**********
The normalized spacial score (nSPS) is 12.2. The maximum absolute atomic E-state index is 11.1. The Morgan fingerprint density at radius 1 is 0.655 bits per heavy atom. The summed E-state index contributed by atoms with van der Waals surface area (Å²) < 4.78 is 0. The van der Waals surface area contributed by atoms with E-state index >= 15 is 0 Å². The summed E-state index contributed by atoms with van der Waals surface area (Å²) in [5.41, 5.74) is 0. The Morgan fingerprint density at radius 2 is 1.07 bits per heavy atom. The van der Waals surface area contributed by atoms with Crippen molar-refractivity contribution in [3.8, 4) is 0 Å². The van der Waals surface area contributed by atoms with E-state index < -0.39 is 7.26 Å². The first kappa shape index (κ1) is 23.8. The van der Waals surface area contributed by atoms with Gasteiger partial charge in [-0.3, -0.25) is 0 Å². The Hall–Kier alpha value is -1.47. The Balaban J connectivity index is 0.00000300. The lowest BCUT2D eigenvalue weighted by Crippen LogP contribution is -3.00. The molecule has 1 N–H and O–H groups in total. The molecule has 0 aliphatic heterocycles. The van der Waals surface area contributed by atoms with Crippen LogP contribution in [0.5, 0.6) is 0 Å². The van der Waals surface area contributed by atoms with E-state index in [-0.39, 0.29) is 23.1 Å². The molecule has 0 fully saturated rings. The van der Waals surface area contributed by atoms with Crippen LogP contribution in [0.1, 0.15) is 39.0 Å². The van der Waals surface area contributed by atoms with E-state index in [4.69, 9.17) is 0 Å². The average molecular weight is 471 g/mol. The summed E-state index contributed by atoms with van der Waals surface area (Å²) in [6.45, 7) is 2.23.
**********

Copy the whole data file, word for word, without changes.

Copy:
The normalized spacial score (nSPS) is 12.2. The maximum absolute atomic E-state index is 11.1. The Morgan fingerprint density at radius 1 is 0.655 bits per heavy atom. The summed E-state index contributed by atoms with van der Waals surface area (Å²) < 4.78 is 0. The van der Waals surface area contributed by atoms with E-state index >= 15 is 0 Å². The summed E-state index contributed by atoms with van der Waals surface area (Å²) in [5.41, 5.74) is 0. The Morgan fingerprint density at radius 2 is 1.07 bits per heavy atom. The van der Waals surface area contributed by atoms with Crippen molar-refractivity contribution in [3.8, 4) is 0 Å². The van der Waals surface area contributed by atoms with E-state index < -0.39 is 7.26 Å². The first kappa shape index (κ1) is 23.8. The van der Waals surface area contributed by atoms with Gasteiger partial charge in [-0.3, -0.25) is 0 Å². The Hall–Kier alpha value is -1.47. The Balaban J connectivity index is 0.00000300. The lowest BCUT2D eigenvalue weighted by Crippen LogP contribution is -3.00. The molecule has 1 N–H and O–H groups in total. The molecule has 0 aliphatic heterocycles. The van der Waals surface area contributed by atoms with Crippen LogP contribution in [0.5, 0.6) is 0 Å². The van der Waals surface area contributed by atoms with E-state index in [-0.39, 0.29) is 23.1 Å². The molecule has 0 fully saturated rings. The van der Waals surface area contributed by atoms with Crippen LogP contribution in [0.1, 0.15) is 39.0 Å². The van der Waals surface area contributed by atoms with E-state index in [4.69, 9.17) is 0 Å². The average molecular weight is 471 g/mol. The summed E-state index contributed by atoms with van der Waals surface area (Å²) in [6.45, 7) is 2.23.